In June 2017, Brian Collister was a lead investigative reporter for KXAN, a Nexstar-owned NBC affiliate in Austin, Texas. He had covered Sandra Bland’s 2015 traffic stop in Waller County, an incident that sparked protests across the US and calls for increased police accountability. After all the open cases around the incident had wrapped up, he decided to file a records request to the Texas Department of Public Safety (DPS).
“When a huge story happens like this, you can’t get records usually until all civil and legal cases are closed,” Collister says. “So, mark your calendar with monthly reminders to check status. When all is closed, fire off open records requests for everything and you may get a great scoop.”
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In September of that year, following a series of records requests, Collister got his scoop: a 39-second video shot by Bland on her cell phone during her traffic stop. The video, which Collister obtained that month, captures Brian Encinia, a state trooper, drawing a stun gun on her at close range. “Get out of the car!” he shouts. “I will light you up!” Encinia tells her to get off the phone. Bland says “I have a right to record” before apparently complying with the demand. Bland was later taken into police custody and was discovered hanging from her jail cell three days later. Her death was ruled a suicide. Following the arrest, Encinia told investigators he feared for his safety during the traffic stop, according to The Associated Press. The Bland family’s attorney told the wire service that the video contradicts that narrative.
“Literally if you’ve seen that clip you feel like you’re looking at this guy through her own eyeball,” Collister says. But his station wasn’t so enthusiastic about the video. “I showed it to my news director at the time at KXAN and he didn’t think it was newsworthy at the time,” Collister says. He left KXAN a few months later, but filed a second request for the same video clip; he left the first copy at his former station.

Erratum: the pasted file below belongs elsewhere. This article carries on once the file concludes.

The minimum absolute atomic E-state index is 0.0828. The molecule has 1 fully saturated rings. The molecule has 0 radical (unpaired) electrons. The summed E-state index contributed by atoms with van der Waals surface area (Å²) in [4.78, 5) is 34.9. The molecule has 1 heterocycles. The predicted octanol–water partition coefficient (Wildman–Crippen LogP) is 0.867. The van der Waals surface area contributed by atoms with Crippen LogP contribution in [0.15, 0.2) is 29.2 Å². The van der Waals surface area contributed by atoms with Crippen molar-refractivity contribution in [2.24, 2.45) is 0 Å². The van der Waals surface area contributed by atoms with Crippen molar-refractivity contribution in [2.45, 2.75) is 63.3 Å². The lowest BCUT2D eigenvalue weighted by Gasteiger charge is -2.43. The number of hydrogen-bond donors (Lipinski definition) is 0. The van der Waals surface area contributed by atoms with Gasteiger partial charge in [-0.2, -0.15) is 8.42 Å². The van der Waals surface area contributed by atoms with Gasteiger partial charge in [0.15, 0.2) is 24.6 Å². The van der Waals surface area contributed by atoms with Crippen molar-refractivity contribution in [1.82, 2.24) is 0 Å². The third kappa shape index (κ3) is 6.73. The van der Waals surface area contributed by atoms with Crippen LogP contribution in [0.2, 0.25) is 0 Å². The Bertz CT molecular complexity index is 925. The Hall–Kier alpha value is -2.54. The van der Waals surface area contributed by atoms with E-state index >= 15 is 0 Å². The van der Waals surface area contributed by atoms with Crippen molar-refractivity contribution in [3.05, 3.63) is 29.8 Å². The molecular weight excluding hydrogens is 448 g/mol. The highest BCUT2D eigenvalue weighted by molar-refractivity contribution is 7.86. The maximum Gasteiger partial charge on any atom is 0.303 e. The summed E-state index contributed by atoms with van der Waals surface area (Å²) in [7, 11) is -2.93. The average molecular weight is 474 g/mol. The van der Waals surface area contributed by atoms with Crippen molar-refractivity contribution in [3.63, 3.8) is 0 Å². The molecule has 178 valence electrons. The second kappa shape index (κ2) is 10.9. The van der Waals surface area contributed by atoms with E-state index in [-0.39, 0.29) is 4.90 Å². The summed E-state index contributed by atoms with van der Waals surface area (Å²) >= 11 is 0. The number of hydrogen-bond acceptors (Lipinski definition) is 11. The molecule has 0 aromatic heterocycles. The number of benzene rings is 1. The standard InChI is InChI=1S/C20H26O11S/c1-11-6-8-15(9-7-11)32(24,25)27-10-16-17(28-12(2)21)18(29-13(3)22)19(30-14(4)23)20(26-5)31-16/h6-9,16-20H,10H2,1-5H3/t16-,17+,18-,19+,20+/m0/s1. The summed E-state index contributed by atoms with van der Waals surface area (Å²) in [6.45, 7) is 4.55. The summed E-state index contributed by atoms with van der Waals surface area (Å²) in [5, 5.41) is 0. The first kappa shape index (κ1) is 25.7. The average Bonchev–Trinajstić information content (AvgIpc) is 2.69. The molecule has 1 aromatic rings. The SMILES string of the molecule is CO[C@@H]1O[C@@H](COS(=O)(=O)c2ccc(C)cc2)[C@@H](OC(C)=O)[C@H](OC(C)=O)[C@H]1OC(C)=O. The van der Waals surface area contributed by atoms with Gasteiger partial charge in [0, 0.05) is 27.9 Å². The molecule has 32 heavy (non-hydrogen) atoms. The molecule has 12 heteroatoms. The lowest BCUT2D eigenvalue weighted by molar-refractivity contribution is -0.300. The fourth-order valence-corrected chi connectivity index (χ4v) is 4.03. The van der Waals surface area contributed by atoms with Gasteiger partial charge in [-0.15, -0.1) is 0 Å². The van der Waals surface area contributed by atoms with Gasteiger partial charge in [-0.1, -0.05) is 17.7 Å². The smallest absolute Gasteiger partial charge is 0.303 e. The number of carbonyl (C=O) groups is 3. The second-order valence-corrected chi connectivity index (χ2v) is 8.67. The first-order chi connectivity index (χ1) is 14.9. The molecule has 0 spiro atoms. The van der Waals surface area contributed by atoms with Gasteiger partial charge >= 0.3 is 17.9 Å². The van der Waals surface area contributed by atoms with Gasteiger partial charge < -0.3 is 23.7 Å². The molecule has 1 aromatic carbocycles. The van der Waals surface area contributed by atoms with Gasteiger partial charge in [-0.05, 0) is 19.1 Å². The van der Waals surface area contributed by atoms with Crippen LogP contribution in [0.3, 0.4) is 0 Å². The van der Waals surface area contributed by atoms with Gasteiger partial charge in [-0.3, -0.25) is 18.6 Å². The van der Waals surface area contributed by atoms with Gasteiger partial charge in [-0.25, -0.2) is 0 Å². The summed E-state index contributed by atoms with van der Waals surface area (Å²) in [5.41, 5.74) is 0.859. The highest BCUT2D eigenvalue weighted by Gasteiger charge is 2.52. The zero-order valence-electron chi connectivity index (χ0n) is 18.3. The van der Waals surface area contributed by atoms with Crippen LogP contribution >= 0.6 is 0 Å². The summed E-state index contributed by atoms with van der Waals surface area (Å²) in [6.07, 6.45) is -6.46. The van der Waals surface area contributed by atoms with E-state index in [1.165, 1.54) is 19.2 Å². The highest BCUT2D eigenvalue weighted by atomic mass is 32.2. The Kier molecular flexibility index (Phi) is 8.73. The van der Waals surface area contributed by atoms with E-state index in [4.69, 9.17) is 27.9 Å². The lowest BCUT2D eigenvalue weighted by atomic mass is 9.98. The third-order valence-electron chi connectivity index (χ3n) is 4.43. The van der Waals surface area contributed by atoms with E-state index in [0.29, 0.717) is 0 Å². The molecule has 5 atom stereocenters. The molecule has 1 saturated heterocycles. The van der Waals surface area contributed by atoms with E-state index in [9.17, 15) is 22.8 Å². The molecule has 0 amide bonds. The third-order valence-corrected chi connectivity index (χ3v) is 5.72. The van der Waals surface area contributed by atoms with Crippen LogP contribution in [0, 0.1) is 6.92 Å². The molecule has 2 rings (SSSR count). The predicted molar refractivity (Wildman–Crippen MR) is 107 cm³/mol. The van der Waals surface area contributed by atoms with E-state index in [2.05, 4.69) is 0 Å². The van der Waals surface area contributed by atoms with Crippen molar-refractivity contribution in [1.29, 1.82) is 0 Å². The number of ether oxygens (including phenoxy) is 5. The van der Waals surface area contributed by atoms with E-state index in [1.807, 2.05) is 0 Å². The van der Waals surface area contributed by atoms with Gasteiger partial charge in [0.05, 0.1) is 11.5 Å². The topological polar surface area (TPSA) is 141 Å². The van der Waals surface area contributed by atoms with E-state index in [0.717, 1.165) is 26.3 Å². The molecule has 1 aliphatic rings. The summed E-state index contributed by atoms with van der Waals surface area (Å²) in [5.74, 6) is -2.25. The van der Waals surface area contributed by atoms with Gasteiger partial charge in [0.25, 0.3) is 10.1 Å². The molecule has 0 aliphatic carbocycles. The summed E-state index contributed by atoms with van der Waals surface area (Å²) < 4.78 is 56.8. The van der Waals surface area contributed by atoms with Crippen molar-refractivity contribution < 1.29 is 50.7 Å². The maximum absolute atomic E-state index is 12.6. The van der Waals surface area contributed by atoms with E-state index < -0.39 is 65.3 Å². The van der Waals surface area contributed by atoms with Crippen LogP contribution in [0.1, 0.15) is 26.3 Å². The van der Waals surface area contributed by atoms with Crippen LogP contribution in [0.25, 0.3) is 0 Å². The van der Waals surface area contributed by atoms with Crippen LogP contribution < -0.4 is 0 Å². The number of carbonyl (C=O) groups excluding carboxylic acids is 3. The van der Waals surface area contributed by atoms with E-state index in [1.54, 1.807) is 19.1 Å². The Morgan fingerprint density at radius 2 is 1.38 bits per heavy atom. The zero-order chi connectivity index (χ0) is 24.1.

In June, Collister announced his own nonprofit newsroom, Investigative Network, which he aspirationally refers to as “the Propublica of video.” He amassed a group of journalists based in Austin to do investigative journalism that they plan to license out to news organizations.
Investigative Network’s first project, Collister decided, would be making the Bland video public. He says the video is part of a larger documentary project about racial profiling, but Investigative Network decided to release the excerpt when he realized even Bland’s family members hadn’t seen the footage.
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“We started talking to [Bland’s] family members last fall,” Collister says. “We discovered that the lawyer and the family were like, Where the hell did you get that? That’s how we realized that, according to the family, it has been withheld from them in discovery in the federal lawsuit.”
Collister brought the video to WFAA, a Tegna-owned ABC-affiliate. The station aired the clip Monday evening, and has since been picked up by virtually every major news outlet. WFAA’s report notes that Bland’s family has called for the criminal investigation into Bland’s arrest and death to be reopened.
In a statement to the AP, the Texas DPS disputed claims that the video had not previously been released, saying it was given to attorneys representing Bland’s family in a hard drive. The department also said the video was publicly released in 2017 when it was released to an Austin TV station. DPS did not respond to a request about whether that station was KXAN, Collister’s former employer.
KXAN also provided CJR a statement, in which it disputes Collister’s account of how the station handled the video. “We directed Brian to work toward a story with the video, but it did not come to fruition before his employment ended in January 2018,” KXAN Vice President and General Manager Eric Lassberg writes. “The station does not have possession of the video.” A story about the video’s release by KXAN does not mention Collister.
Collister says the Investigative Network, which he used his savings to start, has more stories of national interest in the pipeline. He hopes upcoming stories will help the organization land funding and even launch bureaus in other cities. At present, Collister and two photographers who are also editors are the only paid reporters, but he hopes that will change in the future. “We’re going to use the nonprofit funding model to get up and running,” he says, “and then we believe we will find sustainability in the revenue generated in the licensing fees from the video platforms.” He adds, “We’re trying to make docu-journalism, something that looks and feels like Netflix but has journalistic standards, accountability questions, a storyteller.”
ICYMI: WSJ reporter explains why he was firedJustin Ray is an audience editor at the Los Angeles Times. Follow him on Twitter @jray05.